Several cross-sectional studies have found a positive association between LBP and HRQoL in adults. [11–14] One longitudinal study followed 2,358 Japanese adults over 1 month. [15] Linear regression models were used to measure the association between the number of days with LBP over the month and the 1–month change in HRQoL using the Short Form 8–item Health Survey. There was a positive association between the number of days with LBP and physical HRQoL after controlling for age, comorbidities, income, employment status, and baseline PCS. This study measured the number of days with LBP, but did not account for the intensity of LBP.

The purpose of this study was to test the hypothesis that in the general population, those with prevalent LBP experience a decrease in future HRQoL, in comparison to those without LBP. We used a population-based cohort from the general population of Saskatchewan to measure the association between baseline graded LBP and HRQoL measured in the 6–month follow-up survey while controlling for known confounders.



Discussion

The purpose of this study was to determine the impact of LBP on future HRQoL. Clinically significant associations were found between grades III–IV and grade II LBP and a worsening physical HRQoL at 6 months, even after adjusting for confounding. Controlling for baseline PCS reduced the strength of the association in the final PCS model. No association was found between graded LBP and 6–month mental HRQoL after adjusting for confounding.

Not controlling for baseline PCS in the final PCS model strengthened the association with LBP grade by reducing PCS scores a further 7.66 points in grade III–IV LBP and 4.38 points in grade II LBP. In the PCS model not adjusting for baseline PCS, the observed association may have been over-estimated, if baseline PCS were, in fact, a confounder. Conversely, controlling for baseline differences in PCS may have led to over-adjustment as PCS may be on the causal pathway. [31] That is, baseline PCS may mediate the association between baseline graded LBP and 6 months PCS because six of the seven questions that form the CPQ ask about LBP in the last 6 months. In the SF-36 PCS, questions relate to HRQoL at present and over the prior 4 weeks. If baseline PCS is a mediator, then it should not be treated as a confounder. On the other hand, not controlling for baseline differences in PCS may over-estimate associations. The true association likely lies somewhere between the final model including baseline PCS and the final model without baseline PCS.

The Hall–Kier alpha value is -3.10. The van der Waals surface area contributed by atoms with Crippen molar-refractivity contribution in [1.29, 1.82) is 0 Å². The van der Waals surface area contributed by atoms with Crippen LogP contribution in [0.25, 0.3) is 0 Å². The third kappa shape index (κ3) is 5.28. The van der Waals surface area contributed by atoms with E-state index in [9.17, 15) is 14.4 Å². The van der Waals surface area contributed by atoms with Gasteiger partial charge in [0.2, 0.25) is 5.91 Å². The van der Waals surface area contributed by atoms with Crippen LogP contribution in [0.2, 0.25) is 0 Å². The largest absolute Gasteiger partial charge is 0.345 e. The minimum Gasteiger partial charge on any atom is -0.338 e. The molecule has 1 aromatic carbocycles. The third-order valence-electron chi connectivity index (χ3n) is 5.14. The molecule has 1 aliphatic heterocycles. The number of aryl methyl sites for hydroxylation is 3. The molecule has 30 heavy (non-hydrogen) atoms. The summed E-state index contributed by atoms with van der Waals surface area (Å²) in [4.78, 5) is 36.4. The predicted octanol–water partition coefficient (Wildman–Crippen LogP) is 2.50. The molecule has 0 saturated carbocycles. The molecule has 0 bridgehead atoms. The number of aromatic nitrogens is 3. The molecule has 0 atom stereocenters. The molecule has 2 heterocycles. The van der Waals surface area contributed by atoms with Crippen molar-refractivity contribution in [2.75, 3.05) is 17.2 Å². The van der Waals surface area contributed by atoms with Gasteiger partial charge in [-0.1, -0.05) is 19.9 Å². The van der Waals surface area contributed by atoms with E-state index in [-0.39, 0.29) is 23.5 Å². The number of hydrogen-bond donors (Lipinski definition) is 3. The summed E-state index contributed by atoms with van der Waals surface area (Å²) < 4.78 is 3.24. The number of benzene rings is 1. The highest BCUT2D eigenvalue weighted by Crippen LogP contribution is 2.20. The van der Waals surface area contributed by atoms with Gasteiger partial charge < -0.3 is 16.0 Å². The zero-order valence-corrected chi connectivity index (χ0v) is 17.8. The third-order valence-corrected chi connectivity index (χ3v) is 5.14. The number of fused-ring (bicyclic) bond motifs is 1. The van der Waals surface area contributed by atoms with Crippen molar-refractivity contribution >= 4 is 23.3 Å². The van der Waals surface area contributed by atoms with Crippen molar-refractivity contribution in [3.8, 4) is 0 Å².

The PCS results in this study for grade II–IV LBP were clinically significant and were of a greater magnitude than the substantial clinical benefit threshold found in 357 patients 1 year after having lumbar spine arthrodesis for the treatment of degenerative spine conditions. [10] Glassman et al. found the threshold for substantial clinical benefit in the PCS of the SF-36 questionnaire to be a 6.2 point improvement and a 4.9 point improvement for the minimal clinically important difference. In the PCS final model that controlled for baseline PCS HRQoL, the association with grade II and grade III–IV LBP were below the minimal clinically important difference.

The results of this cohort study elaborate on the findings of cross-sectional studies on adult populations reporting an association between LBP and health status. [11–14] Only one cross-sectional study used multivariable regression analysis and controlled for potential confounding factors. Yamada et al. reported reductions in HRQoL in the EQ-5D in LBP patients that were significantly lower than the study population. [14] One study examined the association between LBP and HRQoL prospectively. Ono et al. examined the change in HRQoL over 1 month in 617 subjects who reported at least 1 day of LBP. In the multivariable regression model, after adjusting for age, comorbidities, income, employment status, and baseline PCS scores, an increase in one LBP day during the month was associated with a 0.72 point reduction in PCS for males and 0.29 point reduction for females. Reduction in the MCS was not statistically significant for either gender. [15]